s3Your all terrain vehicle is not just a toy; it is an investment for either business or pleasure. However, a mistake could ruin your ATV, turning to liability. By investing a small amount of time knowing the costliest blunders you can commit to your ATV, you are protecting your investment big time.

Forgetting About the Air Filter

The air filter is essential in maintaining your engine’s efficiency. If the air filter is filled with dirt and grime, that’s bad news for your engine. From the component’s name, its job is to filter the air the engine needs to produce power and when it fails to do its one duty, your ATV’s engine might be up for serious repairs.

When the air filter is dirty for an extended period of time, the engine has no defense against dust and dirt. Over time, your ATV will show the symptoms of riding with a filthy air filter including reduction in performance and loss in horsepower. If you are not a lucky guy, your quad might need a new engine.

To avoid committing this blunder, commit to cleaning your air filter every time you go on a nasty ride. A few minutes and a few dollars will go a long way in keeping your engine in tiptop shape for years.

Submerging the Quad

Some people consider riding their ATV on terrain covered with mud and shallow water as the ultimate fun. They push their quads to the limit, measuring the number of inches of mud it takes to get the vehicle stuck. While the activity can be sight to see, you are putting your investment in a risky position.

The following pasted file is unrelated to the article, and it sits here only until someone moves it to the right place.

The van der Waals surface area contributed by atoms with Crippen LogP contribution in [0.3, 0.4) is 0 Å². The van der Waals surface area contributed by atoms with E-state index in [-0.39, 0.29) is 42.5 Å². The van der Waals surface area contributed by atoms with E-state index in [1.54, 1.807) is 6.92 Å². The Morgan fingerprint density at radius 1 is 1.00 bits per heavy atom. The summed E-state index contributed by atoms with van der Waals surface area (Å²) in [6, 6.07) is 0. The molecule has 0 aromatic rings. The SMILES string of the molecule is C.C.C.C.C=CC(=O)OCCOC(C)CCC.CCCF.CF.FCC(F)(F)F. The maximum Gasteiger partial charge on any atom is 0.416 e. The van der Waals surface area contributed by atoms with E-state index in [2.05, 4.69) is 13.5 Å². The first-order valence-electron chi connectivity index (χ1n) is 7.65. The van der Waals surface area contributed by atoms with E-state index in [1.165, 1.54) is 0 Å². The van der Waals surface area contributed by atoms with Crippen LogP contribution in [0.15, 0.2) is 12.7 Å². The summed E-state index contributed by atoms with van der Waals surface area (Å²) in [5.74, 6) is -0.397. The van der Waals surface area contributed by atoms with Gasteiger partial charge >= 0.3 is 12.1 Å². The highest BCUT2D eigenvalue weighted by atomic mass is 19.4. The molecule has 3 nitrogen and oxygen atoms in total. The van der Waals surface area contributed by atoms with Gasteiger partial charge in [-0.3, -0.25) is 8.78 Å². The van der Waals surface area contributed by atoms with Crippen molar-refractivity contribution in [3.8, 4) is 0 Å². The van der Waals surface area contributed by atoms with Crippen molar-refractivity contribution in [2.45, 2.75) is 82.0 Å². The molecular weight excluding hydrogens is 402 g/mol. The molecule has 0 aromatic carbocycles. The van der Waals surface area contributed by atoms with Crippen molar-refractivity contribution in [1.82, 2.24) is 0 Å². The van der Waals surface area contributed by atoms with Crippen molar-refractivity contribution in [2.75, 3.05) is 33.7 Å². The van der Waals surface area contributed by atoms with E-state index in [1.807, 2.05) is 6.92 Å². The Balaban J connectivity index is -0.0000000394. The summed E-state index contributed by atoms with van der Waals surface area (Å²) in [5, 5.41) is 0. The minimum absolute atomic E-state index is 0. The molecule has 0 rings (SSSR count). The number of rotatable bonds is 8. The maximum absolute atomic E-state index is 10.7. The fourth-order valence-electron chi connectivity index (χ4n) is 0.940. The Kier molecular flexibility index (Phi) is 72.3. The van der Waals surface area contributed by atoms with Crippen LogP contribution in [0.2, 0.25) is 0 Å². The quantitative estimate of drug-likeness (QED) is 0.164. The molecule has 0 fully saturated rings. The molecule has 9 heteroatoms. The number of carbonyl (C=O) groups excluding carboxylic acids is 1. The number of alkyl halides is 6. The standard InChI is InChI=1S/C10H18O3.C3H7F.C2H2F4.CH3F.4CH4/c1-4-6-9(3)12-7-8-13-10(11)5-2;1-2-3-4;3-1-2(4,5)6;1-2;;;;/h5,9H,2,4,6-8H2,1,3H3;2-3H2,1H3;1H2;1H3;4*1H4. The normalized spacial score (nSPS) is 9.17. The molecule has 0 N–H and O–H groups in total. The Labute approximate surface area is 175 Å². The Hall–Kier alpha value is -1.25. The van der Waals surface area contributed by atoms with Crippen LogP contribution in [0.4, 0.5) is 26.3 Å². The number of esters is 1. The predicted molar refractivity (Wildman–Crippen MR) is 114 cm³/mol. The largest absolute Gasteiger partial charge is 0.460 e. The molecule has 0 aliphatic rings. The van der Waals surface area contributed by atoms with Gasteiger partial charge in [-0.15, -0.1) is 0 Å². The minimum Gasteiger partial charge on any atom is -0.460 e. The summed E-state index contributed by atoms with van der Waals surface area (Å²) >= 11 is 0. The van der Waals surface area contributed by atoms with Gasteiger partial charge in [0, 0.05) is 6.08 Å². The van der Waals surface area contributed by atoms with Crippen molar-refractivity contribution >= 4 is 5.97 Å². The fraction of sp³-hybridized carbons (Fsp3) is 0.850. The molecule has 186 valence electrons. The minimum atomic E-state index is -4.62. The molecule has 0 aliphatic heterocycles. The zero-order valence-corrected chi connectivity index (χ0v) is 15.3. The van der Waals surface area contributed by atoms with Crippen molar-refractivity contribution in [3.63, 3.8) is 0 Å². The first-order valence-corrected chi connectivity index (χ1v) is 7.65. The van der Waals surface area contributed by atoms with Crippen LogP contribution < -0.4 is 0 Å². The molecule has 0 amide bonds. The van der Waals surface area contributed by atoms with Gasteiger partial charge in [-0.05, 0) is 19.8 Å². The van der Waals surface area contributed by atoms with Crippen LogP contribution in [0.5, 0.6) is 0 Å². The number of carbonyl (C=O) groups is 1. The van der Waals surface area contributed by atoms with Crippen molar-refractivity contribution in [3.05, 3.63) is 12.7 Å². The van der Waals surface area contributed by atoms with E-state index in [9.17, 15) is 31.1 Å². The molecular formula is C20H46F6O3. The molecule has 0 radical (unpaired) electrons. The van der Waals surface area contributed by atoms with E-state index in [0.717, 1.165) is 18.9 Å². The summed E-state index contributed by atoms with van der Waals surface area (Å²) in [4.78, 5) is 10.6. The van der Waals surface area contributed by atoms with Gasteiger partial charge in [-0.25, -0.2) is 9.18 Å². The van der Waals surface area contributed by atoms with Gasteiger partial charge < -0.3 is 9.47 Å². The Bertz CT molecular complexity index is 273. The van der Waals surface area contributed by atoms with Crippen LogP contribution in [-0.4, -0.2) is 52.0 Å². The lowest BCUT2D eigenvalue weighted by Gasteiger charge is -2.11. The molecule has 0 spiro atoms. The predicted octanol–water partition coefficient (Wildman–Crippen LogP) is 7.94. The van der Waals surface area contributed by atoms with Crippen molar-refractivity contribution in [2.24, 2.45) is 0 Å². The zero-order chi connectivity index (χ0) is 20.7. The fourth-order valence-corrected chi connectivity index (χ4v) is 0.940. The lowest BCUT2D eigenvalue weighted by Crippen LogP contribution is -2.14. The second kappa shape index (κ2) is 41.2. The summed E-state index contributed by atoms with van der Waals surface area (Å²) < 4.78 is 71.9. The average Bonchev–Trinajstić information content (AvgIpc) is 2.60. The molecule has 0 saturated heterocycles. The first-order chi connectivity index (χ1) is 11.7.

Once your quad’s engine sucks water or mud, you are reducing the value of your investment by allowing moisture to mix with gasoline and oil. So do not be surprised if your ATV sputters in the heat of the moment; that’s just the quad telling you it is choking. However if the blunder has already been committed, the best thing that you can do is to tow the vehicle to the nearest shop. Fixing the ATV yourself is a bad move. Do not try to fix a mistake with another mistake.

Spoiling the Fuel

Does gasoline go bad? According to a report published by CNN, it does. Apparently, gas left inside your fuel tank will degrade if not used for a couple of months. This issue is not popular because car owners rarely leave their vehicles sitting inside the garage for a prolonged period of time. It’s a different story when it comes to quad owners.

Many owners are guilty of ditching their ATVs for a season and two only to expect it to perform like brand new days before summer. Bad fuel can cause your vehicle to poorly perform or not perform at all. Therefore if you live in an area where ATVs are not fun riding during the winter, you can mix fuel system stabilizers to your quad’s gas. Based on the same report, it can extend the freshness of the gas for up to 15 months.

Leaving the Radiator Clogged

ATV owners enjoy it when they take their vehicles on off-road adventures. While quads are built for that type of use, they are not designed to keep dirt and grime away forever. Different elements like sand, mud and debris can get inside your radiator and when that occurs, your engine will take the heat.

A filthy radiator can cause your engine to overheat, and it is something that you don’t want to happen when you are showing off your new ride to your friends. So whenever you ride through muddy or dusty terrain, make sure the radiator is also attended to.